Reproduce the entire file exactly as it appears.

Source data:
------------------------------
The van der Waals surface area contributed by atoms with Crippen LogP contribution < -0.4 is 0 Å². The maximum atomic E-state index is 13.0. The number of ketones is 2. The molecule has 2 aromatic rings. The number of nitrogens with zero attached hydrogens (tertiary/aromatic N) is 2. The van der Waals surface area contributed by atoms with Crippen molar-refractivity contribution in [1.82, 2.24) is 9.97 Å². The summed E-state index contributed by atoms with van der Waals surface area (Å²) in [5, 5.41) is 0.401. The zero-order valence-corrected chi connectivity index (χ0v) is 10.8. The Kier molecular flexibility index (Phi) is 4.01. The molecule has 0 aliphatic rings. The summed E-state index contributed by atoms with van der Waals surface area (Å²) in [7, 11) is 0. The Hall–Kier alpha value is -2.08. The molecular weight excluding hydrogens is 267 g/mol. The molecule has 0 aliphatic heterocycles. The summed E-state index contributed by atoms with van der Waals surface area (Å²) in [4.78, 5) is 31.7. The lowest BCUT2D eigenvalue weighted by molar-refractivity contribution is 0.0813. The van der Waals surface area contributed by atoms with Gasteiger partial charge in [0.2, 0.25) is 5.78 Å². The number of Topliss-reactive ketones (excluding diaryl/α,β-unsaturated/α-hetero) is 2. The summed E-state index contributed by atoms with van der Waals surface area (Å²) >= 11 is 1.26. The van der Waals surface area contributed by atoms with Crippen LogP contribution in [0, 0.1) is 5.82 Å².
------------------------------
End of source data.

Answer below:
The van der Waals surface area contributed by atoms with Crippen LogP contribution < -0.4 is 0 Å². The maximum atomic E-state index is 13.0. The number of ketones is 2. The molecule has 2 aromatic rings. The number of nitrogens with zero attached hydrogens (tertiary/aromatic N) is 2. The van der Waals surface area contributed by atoms with Crippen molar-refractivity contribution in [1.82, 2.24) is 9.97 Å². The summed E-state index contributed by atoms with van der Waals surface area (Å²) in [5, 5.41) is 0.401. The zero-order valence-corrected chi connectivity index (χ0v) is 10.8. The Kier molecular flexibility index (Phi) is 4.01. The molecule has 0 aliphatic rings. The summed E-state index contributed by atoms with van der Waals surface area (Å²) in [7, 11) is 0. The Hall–Kier alpha value is -2.08. The molecular weight excluding hydrogens is 267 g/mol. The molecule has 0 aliphatic heterocycles. The summed E-state index contributed by atoms with van der Waals surface area (Å²) in [4.78, 5) is 31.7. The lowest BCUT2D eigenvalue weighted by molar-refractivity contribution is 0.0813. The van der Waals surface area contributed by atoms with Gasteiger partial charge in [0.2, 0.25) is 5.78 Å². The number of Topliss-reactive ketones (excluding diaryl/α,β-unsaturated/α-hetero) is 2. The summed E-state index contributed by atoms with van der Waals surface area (Å²) >= 11 is 1.26. The van der Waals surface area contributed by atoms with Crippen LogP contribution in [0, 0.1) is 5.82 Å².